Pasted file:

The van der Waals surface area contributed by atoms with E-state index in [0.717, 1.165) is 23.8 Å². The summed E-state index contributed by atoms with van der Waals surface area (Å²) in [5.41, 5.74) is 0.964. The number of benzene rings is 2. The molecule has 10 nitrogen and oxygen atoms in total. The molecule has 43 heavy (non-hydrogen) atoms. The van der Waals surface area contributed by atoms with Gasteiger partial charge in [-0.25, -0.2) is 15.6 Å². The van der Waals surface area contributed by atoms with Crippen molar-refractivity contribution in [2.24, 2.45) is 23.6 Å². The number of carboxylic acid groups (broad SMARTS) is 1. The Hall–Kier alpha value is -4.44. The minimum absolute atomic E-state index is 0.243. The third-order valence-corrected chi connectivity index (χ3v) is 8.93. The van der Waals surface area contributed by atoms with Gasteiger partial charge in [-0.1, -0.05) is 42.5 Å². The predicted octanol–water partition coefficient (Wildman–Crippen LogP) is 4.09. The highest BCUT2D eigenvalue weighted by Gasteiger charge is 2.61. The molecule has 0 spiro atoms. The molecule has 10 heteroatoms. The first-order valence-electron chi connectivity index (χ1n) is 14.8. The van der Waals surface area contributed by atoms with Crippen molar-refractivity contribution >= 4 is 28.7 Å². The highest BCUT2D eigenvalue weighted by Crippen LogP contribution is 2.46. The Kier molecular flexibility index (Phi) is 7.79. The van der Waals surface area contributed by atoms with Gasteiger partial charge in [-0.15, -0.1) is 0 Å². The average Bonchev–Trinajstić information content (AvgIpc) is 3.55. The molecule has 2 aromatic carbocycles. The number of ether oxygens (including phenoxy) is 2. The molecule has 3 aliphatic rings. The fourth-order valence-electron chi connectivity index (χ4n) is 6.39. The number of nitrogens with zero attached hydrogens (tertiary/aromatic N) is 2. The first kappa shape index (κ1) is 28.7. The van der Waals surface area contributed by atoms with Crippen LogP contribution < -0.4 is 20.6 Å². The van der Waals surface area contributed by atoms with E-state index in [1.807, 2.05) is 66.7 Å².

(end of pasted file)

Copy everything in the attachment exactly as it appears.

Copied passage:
The van der Waals surface area contributed by atoms with E-state index in [0.717, 1.165) is 23.8 Å². The summed E-state index contributed by atoms with van der Waals surface area (Å²) in [5.41, 5.74) is 0.964. The number of benzene rings is 2. The molecule has 10 nitrogen and oxygen atoms in total. The molecule has 43 heavy (non-hydrogen) atoms. The van der Waals surface area contributed by atoms with Gasteiger partial charge in [-0.25, -0.2) is 15.6 Å². The van der Waals surface area contributed by atoms with Crippen molar-refractivity contribution in [2.24, 2.45) is 23.6 Å². The number of carboxylic acid groups (broad SMARTS) is 1. The Hall–Kier alpha value is -4.44. The minimum absolute atomic E-state index is 0.243. The third-order valence-corrected chi connectivity index (χ3v) is 8.93. The van der Waals surface area contributed by atoms with Gasteiger partial charge in [-0.1, -0.05) is 42.5 Å². The predicted octanol–water partition coefficient (Wildman–Crippen LogP) is 4.09. The highest BCUT2D eigenvalue weighted by Gasteiger charge is 2.61. The molecule has 0 spiro atoms. The molecule has 10 heteroatoms. The first-order valence-electron chi connectivity index (χ1n) is 14.8. The van der Waals surface area contributed by atoms with Crippen molar-refractivity contribution >= 4 is 28.7 Å². The highest BCUT2D eigenvalue weighted by Crippen LogP contribution is 2.46. The Kier molecular flexibility index (Phi) is 7.79. The van der Waals surface area contributed by atoms with Gasteiger partial charge in [-0.15, -0.1) is 0 Å². The average Bonchev–Trinajstić information content (AvgIpc) is 3.55. The molecule has 2 aromatic carbocycles. The number of ether oxygens (including phenoxy) is 2. The molecule has 3 aliphatic rings. The fourth-order valence-electron chi connectivity index (χ4n) is 6.39. The number of nitrogens with zero attached hydrogens (tertiary/aromatic N) is 2. The first kappa shape index (κ1) is 28.7. The van der Waals surface area contributed by atoms with Crippen LogP contribution < -0.4 is 20.6 Å². The van der Waals surface area contributed by atoms with E-state index in [1.807, 2.05) is 66.7 Å².